Radio 1's Big Weekend has held a minute's silence at the event to remember victims of the Manchester bombing.
The two-day festival kicked-off with an increased police presence following the atrocity at Manchester Arena.
Picture special: Stars wow the Hull crowds on the first afternoon of Radio 1s Big Weekend
Before singer Zara Larsson opened the festival on the main stage, the event tweeted: "There will be a minute's silence at Radio 1's Big Weekend at 3pm - to remember our fellow music lovers who died in Manchester."
Larsson dedicated a song, Symphony, to victims of the attack.
She told the crowd: "Music itself, it doesn't have a religion, it doesn't have a country, or an ethnicity, it's something that we do and it unites us all.
"I want this song to be dedicated to what happened in Manchester. It's about wanting to be a part of someone's symphony, someone's life. That to me is the most beautiful thing."
The two-day festival, which has been hit by some rain, will see 50,000 music fans gather at Burton Constable Hall near Hull to see acts including Katy Perry, Kings Of Leon, Bastille, Lorde, Kasabian and Little Mix.
Ben Cooper, Radio 1's controller, promised that extra measures would be taken in the wake of Monday's bombing following Ariana Grande's show, which killed 22 and injuring dozens of others.
Mr Cooper told the Press Association that the safety of the artists, audiences and those working at Radio 1's event has been their "absolute priority".
He said organisers will be conducting two rounds of thorough searches for those entering the venue, and that dogs will be used.
Humberside Police has confirmed it will up its support, but that this may not mean festival-goers will see a military presence.
Grande's London O2 Arena gigs on Thursday and Friday were cancelled and the London premieres for Wonder Woman and The Mummy next week have also been pulled.
Saturday night will see pop star Perry headline the stage, while Sunday's headliner is Kings Of Leon.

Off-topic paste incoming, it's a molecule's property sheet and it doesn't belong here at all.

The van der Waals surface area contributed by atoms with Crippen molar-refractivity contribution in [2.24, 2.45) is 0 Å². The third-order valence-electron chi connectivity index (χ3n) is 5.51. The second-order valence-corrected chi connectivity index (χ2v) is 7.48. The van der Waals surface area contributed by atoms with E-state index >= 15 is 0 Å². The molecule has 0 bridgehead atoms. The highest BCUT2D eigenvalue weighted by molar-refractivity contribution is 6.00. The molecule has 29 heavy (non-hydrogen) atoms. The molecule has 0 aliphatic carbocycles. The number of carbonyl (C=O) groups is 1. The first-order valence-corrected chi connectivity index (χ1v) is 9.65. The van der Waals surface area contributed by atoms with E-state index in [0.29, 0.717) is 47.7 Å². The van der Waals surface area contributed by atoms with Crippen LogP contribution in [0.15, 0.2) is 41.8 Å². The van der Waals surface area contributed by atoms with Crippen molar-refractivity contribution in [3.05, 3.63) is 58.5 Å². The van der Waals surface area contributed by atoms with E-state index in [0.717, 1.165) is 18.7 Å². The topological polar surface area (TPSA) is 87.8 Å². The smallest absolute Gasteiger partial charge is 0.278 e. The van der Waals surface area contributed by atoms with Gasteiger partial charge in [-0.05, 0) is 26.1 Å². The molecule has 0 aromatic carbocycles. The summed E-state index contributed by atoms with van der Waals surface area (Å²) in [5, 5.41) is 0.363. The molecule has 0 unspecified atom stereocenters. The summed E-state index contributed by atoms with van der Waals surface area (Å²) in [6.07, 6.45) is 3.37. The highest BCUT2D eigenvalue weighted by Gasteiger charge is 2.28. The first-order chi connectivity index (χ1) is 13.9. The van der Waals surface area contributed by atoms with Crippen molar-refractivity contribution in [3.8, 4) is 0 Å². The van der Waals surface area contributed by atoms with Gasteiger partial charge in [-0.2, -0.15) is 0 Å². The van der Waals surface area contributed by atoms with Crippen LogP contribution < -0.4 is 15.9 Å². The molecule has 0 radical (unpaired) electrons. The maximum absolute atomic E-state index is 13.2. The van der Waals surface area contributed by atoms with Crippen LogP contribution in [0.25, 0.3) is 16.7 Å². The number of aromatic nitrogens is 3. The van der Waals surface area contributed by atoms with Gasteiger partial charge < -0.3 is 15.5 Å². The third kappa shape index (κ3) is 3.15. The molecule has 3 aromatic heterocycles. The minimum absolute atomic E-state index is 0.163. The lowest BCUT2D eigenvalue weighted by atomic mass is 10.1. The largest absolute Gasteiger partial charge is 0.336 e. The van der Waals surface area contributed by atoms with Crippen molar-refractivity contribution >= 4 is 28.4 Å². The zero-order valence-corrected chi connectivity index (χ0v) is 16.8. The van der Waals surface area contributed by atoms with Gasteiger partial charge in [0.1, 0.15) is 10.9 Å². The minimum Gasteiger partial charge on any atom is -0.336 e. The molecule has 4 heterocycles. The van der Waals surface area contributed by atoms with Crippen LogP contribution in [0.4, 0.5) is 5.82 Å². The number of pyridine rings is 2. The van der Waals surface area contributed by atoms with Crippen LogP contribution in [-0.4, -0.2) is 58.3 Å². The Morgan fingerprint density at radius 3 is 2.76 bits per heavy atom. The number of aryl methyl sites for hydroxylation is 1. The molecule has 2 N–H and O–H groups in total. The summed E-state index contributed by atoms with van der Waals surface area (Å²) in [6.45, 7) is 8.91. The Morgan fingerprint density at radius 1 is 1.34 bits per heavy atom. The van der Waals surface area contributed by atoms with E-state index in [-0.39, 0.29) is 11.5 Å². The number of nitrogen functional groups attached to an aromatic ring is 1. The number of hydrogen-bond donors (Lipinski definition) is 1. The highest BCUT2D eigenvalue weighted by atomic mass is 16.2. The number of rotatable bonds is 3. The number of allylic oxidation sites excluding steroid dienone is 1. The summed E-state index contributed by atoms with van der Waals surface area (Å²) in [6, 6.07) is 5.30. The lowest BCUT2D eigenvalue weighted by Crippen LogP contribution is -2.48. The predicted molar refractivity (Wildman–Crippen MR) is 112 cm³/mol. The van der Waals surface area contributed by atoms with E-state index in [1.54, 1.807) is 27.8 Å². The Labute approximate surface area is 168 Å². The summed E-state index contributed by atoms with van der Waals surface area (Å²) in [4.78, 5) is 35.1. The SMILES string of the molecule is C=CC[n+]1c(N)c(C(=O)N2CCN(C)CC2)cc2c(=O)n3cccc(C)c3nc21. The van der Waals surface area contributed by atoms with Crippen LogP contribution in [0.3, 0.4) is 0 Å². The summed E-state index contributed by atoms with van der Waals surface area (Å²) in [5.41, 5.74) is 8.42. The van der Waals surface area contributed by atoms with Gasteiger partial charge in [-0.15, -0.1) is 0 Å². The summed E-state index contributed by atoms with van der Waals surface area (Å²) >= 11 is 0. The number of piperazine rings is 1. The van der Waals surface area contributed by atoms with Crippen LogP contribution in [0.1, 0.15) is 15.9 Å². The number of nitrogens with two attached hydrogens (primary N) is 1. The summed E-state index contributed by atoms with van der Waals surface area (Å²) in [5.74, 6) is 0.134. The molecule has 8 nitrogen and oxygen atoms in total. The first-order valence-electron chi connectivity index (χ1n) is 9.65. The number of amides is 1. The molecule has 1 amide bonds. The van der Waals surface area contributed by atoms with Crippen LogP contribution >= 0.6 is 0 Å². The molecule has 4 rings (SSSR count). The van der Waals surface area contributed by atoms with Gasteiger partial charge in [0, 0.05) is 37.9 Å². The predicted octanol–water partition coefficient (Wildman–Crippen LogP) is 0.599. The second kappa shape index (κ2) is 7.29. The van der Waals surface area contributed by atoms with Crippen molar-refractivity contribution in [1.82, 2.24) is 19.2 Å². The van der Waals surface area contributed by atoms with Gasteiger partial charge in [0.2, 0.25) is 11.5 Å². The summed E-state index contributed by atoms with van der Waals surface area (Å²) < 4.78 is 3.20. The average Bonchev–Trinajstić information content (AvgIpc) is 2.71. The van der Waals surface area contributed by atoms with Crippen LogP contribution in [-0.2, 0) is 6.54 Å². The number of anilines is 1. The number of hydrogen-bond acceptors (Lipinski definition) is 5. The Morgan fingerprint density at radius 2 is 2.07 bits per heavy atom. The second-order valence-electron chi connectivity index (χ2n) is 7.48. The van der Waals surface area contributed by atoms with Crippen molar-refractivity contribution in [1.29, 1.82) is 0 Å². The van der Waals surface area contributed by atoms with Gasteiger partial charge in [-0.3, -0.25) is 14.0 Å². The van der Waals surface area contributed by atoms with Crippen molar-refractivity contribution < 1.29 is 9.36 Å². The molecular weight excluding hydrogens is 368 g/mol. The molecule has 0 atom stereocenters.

Dan Reynolds, frontman of Imagine Dragons, who are on the bill, told the Press Association: "It's been a really sad, tragic week and felt across the world, especially in the music community.
"But the music industry is also standing up and saying no individual is going to stop music and put fear into the hearts of any of us. Music will continue.
"All we can do is love more, accept more and continue to play music because that is the greatest binding fear that can exist.
"My mom called me and tried to convince me not to come here but that (terror attacks) can happen anywhere in the world.
"I'd never live in fear and give that power to some other individual to make me not do what I love."
Fans said that seeing the police presence and the extra bag checks made them feel "secure" and was "comforting".
Radio 1 DJ Nick Grimshaw took to the stage to introduce the minute's silence following a set by James Arthur.
Grimshaw told the crowd: "I thought we could take a minute to talk about Manchester and the events of Monday night.
"Like you guys, all of us at Radio 1 have been thinking about Manchester all week and we've been completely heartbroken and we thought it would be nice if we could take a minute's silence for everyone who lost their lives in Manchester on Monday."
His voice cracking, he added: "After that we're going to make as much noise as we can, to defiantly make a really loud noise as a community of music lovers, to show that we are here for everyone affected by that."